Previous Blogs welcoming our New Associates:

3rd Quarter New Hires: Engineering Departments Growing in CA and CO

2nd Quarter New Hires: TAIT Multiplies Growth in 2nd Quarter 2013

1st Quarter New Hires: TAIT is Growing – Meet our New Associates

Randy Syphus is now a Professional Architect in the State of Idaho

Please join me in congratulating RANDY SYPHUS on his recent licensure as a Professional Architect in the State of Idaho!  This has been a very challenging process, especially given his many leadership, family, and church commitments outside of work.  We’re very excited for Randy…and we’re anxious to see his ink on some Idaho projects in the near future! Join Randy on LinkedIn.

Congratulations once again, Randy!

Meet Architect Randy Syphus

Randy Syphus, licensed as a Professional Architect in Idaho

Randy Syphus is a Project Manager that has been with Tait 10 years this September. Tait has a reputation for long-term employees, and employees feeling and acting like family. Here is a little history about Randy and his attachment to the Tait team:

Randy graduated from the University of Idaho in 1995 with a degree in architecture. He then went to work as an intern for an architecture firm in Pocatello, Idaho. Randy worked for two firms there before accepting a position at the Albertsons corporate office in 1999 in Boise. Randy moved to the City of Boise and was a PM for Albertsons, hiring architects for many projects. During his tenure with Albertsons, Randy got to know Doug Gibson, a peer to his supervisor. Doug moved on from Albertsons, and was instrumental to getting the Boise office up and running for Tait. When the opportunity came in 2002, Doug snatched Randy up and he’s been with Tait ever since.

Architects must be licensed before they can practice as an architect or call themselves an architect. There are three main steps in becoming an architect: education, internship, and examination.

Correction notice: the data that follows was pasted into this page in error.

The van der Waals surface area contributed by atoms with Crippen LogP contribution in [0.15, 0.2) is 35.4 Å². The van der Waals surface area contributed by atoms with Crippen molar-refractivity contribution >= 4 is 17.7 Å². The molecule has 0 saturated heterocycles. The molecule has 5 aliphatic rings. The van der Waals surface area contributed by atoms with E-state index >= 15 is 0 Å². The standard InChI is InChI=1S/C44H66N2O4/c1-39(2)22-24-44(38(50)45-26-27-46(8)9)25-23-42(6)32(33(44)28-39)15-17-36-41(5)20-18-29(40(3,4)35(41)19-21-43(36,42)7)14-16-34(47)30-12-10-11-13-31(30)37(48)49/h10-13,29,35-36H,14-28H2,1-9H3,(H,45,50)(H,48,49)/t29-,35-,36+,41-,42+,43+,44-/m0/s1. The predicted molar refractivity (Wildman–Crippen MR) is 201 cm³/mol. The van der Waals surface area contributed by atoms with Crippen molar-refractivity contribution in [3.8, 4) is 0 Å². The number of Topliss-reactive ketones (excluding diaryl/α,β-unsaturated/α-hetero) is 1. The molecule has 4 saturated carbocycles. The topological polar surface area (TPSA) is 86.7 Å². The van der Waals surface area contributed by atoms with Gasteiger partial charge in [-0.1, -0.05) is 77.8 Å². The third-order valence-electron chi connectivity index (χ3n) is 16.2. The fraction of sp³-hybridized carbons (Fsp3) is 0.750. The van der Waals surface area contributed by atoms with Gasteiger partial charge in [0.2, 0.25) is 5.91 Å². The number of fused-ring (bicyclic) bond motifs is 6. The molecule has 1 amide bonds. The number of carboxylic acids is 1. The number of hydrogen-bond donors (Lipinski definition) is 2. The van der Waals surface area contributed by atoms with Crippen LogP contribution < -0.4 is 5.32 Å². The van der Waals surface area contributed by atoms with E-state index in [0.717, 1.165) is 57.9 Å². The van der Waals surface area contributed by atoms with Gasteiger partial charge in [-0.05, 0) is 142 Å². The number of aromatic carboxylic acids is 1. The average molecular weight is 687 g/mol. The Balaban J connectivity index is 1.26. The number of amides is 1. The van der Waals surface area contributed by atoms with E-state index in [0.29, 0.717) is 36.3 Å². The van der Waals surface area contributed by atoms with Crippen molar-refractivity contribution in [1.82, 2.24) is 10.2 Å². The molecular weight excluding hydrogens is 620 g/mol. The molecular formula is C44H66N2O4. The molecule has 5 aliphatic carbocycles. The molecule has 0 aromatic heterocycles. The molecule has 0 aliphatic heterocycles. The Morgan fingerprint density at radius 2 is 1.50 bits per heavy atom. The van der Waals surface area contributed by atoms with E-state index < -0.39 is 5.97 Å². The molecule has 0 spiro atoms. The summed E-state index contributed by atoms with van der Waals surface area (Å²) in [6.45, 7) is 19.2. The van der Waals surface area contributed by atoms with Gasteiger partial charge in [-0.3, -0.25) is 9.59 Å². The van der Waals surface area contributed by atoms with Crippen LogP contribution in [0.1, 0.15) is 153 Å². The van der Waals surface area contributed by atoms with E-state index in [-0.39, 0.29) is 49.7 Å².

No single examination can test for competency in all aspects of architecture, which is why the Architect Registration Examination (ARE) is not the only requirement to become a licensed architect. The ARE concentrates on those services that most affect the public health, safety, and welfare. The ARE has been developed with specific concern for its fidelity to the practice of architecture… – NCARB ARE Overview

The testing procedure to become a licensed architect has changed over time – the time that Randy was testing. It used to be 9 tests and has since been reduced to 7, consolidating the content of those tests – meaning Randy had to Re-Test on material he had already taken and passed. Now we really know he knows his stuff!

Randy is a member of the American Institute of Architects, AIA which automatically lends credibility to the firm he works for. Randy is also NCARB Certified, the National Council of Architecture Registration Board. That’s the testing and certification arm of the architectural association, and it means a licensed architect can seek reciprocity in other states without passing other tests, they vouch for you as an individual to practice architecture and support that. There is great value to having the NCARB Certificate. Randy will be stamping and certifying drawings in Idaho and will be seeking reciprocity in a few other states.

When asked for an example project he enjoyed at Tait, Randy replied, “The project that is the most unique from what we typically do (commercial big box grocery stores) is the expansion of the WinCo Headquarters in Boise. They are a family owned grocery chain that started out years ago under a differnt banner, and have rapidly expanded over the last few years. WinCo quickly gained market share and needed to double the size of their headquarters. It was exciting and challenging because it was different. There were a lot more concerns about the working environment for corporate employees, and we quickly adapted to that.”